I used to think that the Camp Nou was just for men. As a kid I would go with my parents, aunts, uncles and grandparents — all on the bus with the Mollet penya. In those days, I wanted to sit as close as possible to the players. I was always insisting that we move a little closer, even if the view was actually worse. I just wanted to be part of the action! Back then, if you’d have told me that one day I would set foot on that grass, I’d have been like, “Pffft no way.… Only men play here.” When I played there last year, it was the realisation of a dream I’d had since I was six years old. When you’re actually in the dressing room, or on the centre circle — wow — you really have to stop and take it all in for a moment. The place commands respect.

I used to overhear things like “This girl has something.… She’s special.” But I didn’t really pay attention. I just wanted to play. And I played whenever, wherever I could. If my parents were getting a coffee in the plaza, I would grab my ball and do shooting practice against the wall of the town hall and return to them sweating, begging for some water. I played in the street so much that I would get these big bruises all over my legs, and eventually my mum was like, “Right, we need to sign you up for a club for the sake of your legs!” (It didn’t work, though. I still played on the street and the bruises continued. Haha!)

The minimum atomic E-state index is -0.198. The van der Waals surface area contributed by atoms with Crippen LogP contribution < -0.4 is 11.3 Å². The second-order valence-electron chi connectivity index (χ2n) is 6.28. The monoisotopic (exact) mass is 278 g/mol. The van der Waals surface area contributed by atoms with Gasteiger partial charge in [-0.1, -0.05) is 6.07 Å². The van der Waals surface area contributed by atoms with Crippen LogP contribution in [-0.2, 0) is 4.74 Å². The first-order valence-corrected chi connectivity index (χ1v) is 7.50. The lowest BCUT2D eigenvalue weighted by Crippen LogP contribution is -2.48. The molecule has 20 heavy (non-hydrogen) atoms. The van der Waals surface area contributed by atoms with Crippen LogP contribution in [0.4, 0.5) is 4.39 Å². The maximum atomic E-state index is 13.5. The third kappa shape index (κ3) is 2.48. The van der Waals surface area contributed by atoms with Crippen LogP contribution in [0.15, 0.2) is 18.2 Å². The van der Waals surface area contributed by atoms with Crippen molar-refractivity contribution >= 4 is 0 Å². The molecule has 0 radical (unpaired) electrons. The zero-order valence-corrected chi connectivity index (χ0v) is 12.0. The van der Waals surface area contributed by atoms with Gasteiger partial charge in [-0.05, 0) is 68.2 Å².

My football career started with a white lie. My family took me to Sabadell, where a family friend was already in the team, but the minimum age was eight and I was only seven, so they had to “cheat” a little to get me in. I remember my family used to take it in turns to do the half-an-hour trip to training after work. When it was my aunt’s turn, she would stick a helmet on me and I would go on the back of her massive six-cylinder motorbike. I was playing with girls who were like 11 or 12 and I would come home complaining to my parents that I couldn’t kick the ball as hard as them, but I loved it anyway.

When I was a student, I still couldn’t get enough. I was studying at uni in the morning and training in the evening, but in my head I was already a pro. Back then, if I could’ve trained 24 hours a day, I would’ve done it.

Alexia Putellas | Football Has No Gender | The Players' TribuneAlexia Putellas | Football Has No Gender | The Players' Tribune

Barcelona believed in women. When I rejoined the club in 2012, we went a few years without winning the title. We just couldn’t get it over the line. But instead of re-evaluating, Barça doubled down. Even when the results weren’t immediate, the club committed to the project. They knew what it takes to create success.

Getting crushed by Lyon in the 2019 Champions League final helped us. It was actually one of the most important moments in our journey. All credit to Lyon, they were on a totally different level to us. We never got close to them in Budapest, but we never felt like we failed. It’s weird to say about a defeat, but afterwards I was kind of at peace. It was like, So, that’s where the bar is, huh? The path was clear and we knew we had to get to work.